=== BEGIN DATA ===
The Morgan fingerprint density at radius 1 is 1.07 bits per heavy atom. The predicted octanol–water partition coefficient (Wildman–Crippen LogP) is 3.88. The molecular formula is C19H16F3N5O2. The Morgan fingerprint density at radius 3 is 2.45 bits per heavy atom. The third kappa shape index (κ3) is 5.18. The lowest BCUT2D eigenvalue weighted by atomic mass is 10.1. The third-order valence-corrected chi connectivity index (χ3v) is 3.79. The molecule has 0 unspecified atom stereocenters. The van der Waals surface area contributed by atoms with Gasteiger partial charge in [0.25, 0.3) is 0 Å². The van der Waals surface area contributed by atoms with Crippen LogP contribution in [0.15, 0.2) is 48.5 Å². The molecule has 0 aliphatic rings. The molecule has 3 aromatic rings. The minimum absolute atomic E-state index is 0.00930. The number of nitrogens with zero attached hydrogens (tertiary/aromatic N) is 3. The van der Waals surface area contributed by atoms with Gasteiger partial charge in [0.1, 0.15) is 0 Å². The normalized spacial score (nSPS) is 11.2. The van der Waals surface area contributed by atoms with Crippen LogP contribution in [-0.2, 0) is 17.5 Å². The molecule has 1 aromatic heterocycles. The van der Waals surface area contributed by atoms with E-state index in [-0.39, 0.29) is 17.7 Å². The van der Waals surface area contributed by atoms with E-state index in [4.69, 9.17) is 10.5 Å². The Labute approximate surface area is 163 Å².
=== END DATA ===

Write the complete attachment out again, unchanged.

The Morgan fingerprint density at radius 1 is 1.07 bits per heavy atom. The predicted octanol–water partition coefficient (Wildman–Crippen LogP) is 3.88. The molecular formula is C19H16F3N5O2. The Morgan fingerprint density at radius 3 is 2.45 bits per heavy atom. The third kappa shape index (κ3) is 5.18. The lowest BCUT2D eigenvalue weighted by atomic mass is 10.1. The third-order valence-corrected chi connectivity index (χ3v) is 3.79. The molecule has 0 unspecified atom stereocenters. The van der Waals surface area contributed by atoms with Gasteiger partial charge in [0.25, 0.3) is 0 Å². The van der Waals surface area contributed by atoms with Crippen LogP contribution in [0.15, 0.2) is 48.5 Å². The molecule has 0 aliphatic rings. The molecule has 3 aromatic rings. The minimum absolute atomic E-state index is 0.00930. The number of nitrogens with zero attached hydrogens (tertiary/aromatic N) is 3. The van der Waals surface area contributed by atoms with Gasteiger partial charge in [0.1, 0.15) is 0 Å². The normalized spacial score (nSPS) is 11.2. The van der Waals surface area contributed by atoms with Crippen LogP contribution in [-0.2, 0) is 17.5 Å². The molecule has 1 aromatic heterocycles. The van der Waals surface area contributed by atoms with E-state index in [-0.39, 0.29) is 17.7 Å². The van der Waals surface area contributed by atoms with E-state index in [4.69, 9.17) is 10.5 Å². The Labute approximate surface area is 163 Å².